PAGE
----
The present work places before the public a phase of the professional activity of Edward MacDowell quite different from that through which his name became a household word in musical circles, that is, his work as a composer. In the chapters that follow we become acquainted with him in the capacity of a writer on phases of the history and æsthetics of music.
It was in 1896 that the authorities of Columbia University offered to him the newly created Chair of Music, for which he had been strongly recommended as one of the leading composers of America. After much thought he accepted the position, and entered upon his duties with the hope of accomplishing much for his art in the favorable environment which he fully expected to find. The aim of the instruction, as he planned it, was: “First, to teach music scientifically and technically, with a view to training musicians who shall be competent to teach and compose. Second, to treat music historically and æsthetically as an element of liberal culture.” In carrying out his plans he conducted a course, which, while “outlining the purely technical side of music,” was intended to give a “general idea of music from its historical and æsthetic side.” Supplementing this, as an advanced course, he also gave one which took up the development of musical forms, piano music, modern orchestration and symphonic forms, impressionism, the relationship of music to the other arts, with much other material necessary to form an adequate basis for music criticism.
It is a matter for sincere regret that Mr. MacDowell put in permanent form only a portion of the lectures prepared for the two courses just mentioned. While some were read from manuscript, others were given from notes and illustrated with musical quotations. This was the case, very largely, with the lectures prepared for the advanced course, which included extremely valuable and individual treatment of the subject of the piano, its literature and composers, modern music, etc.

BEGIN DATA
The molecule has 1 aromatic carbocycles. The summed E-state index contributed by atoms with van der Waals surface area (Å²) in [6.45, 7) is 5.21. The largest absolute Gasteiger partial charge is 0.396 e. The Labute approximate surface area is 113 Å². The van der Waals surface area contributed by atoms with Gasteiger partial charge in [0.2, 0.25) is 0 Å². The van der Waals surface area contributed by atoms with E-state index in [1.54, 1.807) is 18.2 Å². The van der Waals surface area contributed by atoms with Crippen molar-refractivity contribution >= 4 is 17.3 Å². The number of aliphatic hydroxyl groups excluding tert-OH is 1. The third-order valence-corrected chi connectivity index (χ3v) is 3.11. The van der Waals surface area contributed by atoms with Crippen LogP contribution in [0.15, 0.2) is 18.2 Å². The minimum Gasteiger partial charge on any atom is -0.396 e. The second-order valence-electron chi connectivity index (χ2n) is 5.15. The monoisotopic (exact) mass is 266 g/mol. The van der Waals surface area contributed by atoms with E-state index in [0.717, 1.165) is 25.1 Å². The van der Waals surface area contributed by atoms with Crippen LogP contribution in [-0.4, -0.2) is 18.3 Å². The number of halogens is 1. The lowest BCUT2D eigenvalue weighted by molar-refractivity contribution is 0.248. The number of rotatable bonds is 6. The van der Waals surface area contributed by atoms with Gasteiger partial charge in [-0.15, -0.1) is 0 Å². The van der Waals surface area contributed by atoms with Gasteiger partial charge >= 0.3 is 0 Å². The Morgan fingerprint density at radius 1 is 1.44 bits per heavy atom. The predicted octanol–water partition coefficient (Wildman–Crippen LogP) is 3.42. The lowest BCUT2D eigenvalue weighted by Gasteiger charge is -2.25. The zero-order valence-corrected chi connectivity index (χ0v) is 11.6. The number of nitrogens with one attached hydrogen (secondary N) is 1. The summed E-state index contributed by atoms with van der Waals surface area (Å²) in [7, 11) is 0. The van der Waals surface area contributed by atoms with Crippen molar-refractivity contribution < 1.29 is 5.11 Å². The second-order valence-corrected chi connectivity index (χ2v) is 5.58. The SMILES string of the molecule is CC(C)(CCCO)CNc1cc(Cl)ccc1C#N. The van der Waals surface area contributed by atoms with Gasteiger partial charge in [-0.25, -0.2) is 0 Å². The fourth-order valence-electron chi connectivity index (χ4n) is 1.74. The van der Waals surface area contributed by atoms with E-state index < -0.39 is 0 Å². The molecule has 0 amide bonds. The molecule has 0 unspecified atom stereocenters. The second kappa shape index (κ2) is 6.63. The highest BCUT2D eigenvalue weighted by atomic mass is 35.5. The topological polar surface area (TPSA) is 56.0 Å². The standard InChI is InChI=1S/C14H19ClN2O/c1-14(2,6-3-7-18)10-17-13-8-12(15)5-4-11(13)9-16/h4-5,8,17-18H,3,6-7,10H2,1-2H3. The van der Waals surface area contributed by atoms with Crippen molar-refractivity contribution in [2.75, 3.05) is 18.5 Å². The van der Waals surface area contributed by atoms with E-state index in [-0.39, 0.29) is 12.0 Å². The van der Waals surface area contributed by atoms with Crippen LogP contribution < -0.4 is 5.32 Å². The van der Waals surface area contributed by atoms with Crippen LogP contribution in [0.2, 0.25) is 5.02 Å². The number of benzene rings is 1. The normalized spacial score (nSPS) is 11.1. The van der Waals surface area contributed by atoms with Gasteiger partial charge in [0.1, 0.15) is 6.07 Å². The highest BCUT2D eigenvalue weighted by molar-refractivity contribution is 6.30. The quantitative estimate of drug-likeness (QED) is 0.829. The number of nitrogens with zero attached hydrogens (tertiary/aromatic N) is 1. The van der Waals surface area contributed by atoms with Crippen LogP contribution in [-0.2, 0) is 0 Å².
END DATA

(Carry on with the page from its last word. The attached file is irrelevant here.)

A point of view which the lecturer brought to bear upon his subject was that of a composer to whom there were no secrets as to the processes by which music is made. It was possible for him to enter into the spirit in which the composers both of the earlier and later periods conceived their works, and to value the completed compositions according to the way in which he found that they had followed the canons of the best and purest art. It is this unique attitude which makes the lectures so valuable to the musician as well as to the student.
The Editor would also call attention to the intellectual qualities of Mr. MacDowell, which determined his attitude toward any subject. He was a poet who chose to express himself through the medium of music rather than in some other way. For example, he had great natural facility in the use of the pencil and the brush, and was strongly advised to take up painting as a career. The volume of his poetical writings, issued several years ago, is proof of his power of expression in verse and lyric forms. Above these and animating them were what Mr. Lawrence Gilman terms “his uncommon faculties of vision and imagination.” What he thought, what he said, what he wrote, was determined by the poet's point of view, and this is evident on nearly every page of these lectures.
He was a wide reader, one who, from natural bent, dipped into the curious and out-of-the-way corners of literature, as will be noticed in his references to other works in the course of the lectures, particularly to Rowbotham's picturesque and fascinating story of the formative period of music. Withal he was always in touch with contemporary affairs. With the true outlook of the poet he was fearless, individual, and even radical in his views. This spirit, as indicated before, he carried into his lectures, for he demanded of his pupils that above all they should be prepared to do their own thinking and reach their own conclusions. He was accustomed to say that we need in the United States, a public that shall be independent in its judgment on art and art products, that shall not be tied down to verdicts based on tradition and convention, but shall be prepared to reach conclusions through knowledge and sincerity.
That these lectures may aid in this splendid educational purpose is the wish of those who are responsible for placing them before the public.
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